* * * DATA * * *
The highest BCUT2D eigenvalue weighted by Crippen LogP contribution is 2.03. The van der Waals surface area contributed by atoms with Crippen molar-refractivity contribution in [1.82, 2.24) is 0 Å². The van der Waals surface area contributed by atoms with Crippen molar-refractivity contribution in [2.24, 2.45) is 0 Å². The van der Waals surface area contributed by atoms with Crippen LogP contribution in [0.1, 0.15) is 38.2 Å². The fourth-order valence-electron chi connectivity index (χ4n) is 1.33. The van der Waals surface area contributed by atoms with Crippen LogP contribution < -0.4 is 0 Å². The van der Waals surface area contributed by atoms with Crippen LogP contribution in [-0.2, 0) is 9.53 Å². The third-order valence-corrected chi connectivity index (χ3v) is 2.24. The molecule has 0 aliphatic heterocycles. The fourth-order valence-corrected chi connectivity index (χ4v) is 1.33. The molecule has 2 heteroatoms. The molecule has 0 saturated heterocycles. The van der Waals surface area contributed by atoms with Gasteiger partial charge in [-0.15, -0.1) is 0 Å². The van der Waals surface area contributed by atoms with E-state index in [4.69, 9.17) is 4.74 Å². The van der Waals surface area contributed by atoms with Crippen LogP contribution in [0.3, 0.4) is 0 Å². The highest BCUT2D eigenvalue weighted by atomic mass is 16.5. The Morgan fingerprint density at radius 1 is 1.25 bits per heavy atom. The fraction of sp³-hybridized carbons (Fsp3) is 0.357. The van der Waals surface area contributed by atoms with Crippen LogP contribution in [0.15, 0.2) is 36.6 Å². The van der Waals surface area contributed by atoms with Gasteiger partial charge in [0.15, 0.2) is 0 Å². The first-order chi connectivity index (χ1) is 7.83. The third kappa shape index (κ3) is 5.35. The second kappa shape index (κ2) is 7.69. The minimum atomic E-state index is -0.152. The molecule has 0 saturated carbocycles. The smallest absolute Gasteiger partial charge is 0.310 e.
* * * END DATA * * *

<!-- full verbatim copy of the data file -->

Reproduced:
The highest BCUT2D eigenvalue weighted by Crippen LogP contribution is 2.03. The van der Waals surface area contributed by atoms with Crippen molar-refractivity contribution in [1.82, 2.24) is 0 Å². The van der Waals surface area contributed by atoms with Crippen molar-refractivity contribution in [2.24, 2.45) is 0 Å². The van der Waals surface area contributed by atoms with Crippen LogP contribution in [0.1, 0.15) is 38.2 Å². The fourth-order valence-electron chi connectivity index (χ4n) is 1.33. The van der Waals surface area contributed by atoms with Crippen LogP contribution < -0.4 is 0 Å². The van der Waals surface area contributed by atoms with Crippen LogP contribution in [-0.2, 0) is 9.53 Å². The third-order valence-corrected chi connectivity index (χ3v) is 2.24. The molecule has 0 aliphatic heterocycles. The fourth-order valence-corrected chi connectivity index (χ4v) is 1.33. The molecule has 2 heteroatoms. The molecule has 0 saturated heterocycles. The van der Waals surface area contributed by atoms with Gasteiger partial charge in [-0.15, -0.1) is 0 Å². The van der Waals surface area contributed by atoms with E-state index in [4.69, 9.17) is 4.74 Å². The van der Waals surface area contributed by atoms with Crippen LogP contribution in [0.3, 0.4) is 0 Å². The highest BCUT2D eigenvalue weighted by atomic mass is 16.5. The Morgan fingerprint density at radius 1 is 1.25 bits per heavy atom. The fraction of sp³-hybridized carbons (Fsp3) is 0.357. The van der Waals surface area contributed by atoms with Crippen LogP contribution in [0.15, 0.2) is 36.6 Å². The van der Waals surface area contributed by atoms with Gasteiger partial charge in [0.15, 0.2) is 0 Å². The first-order chi connectivity index (χ1) is 7.83. The third kappa shape index (κ3) is 5.35. The second kappa shape index (κ2) is 7.69. The minimum atomic E-state index is -0.152. The molecule has 0 saturated carbocycles. The smallest absolute Gasteiger partial charge is 0.310 e.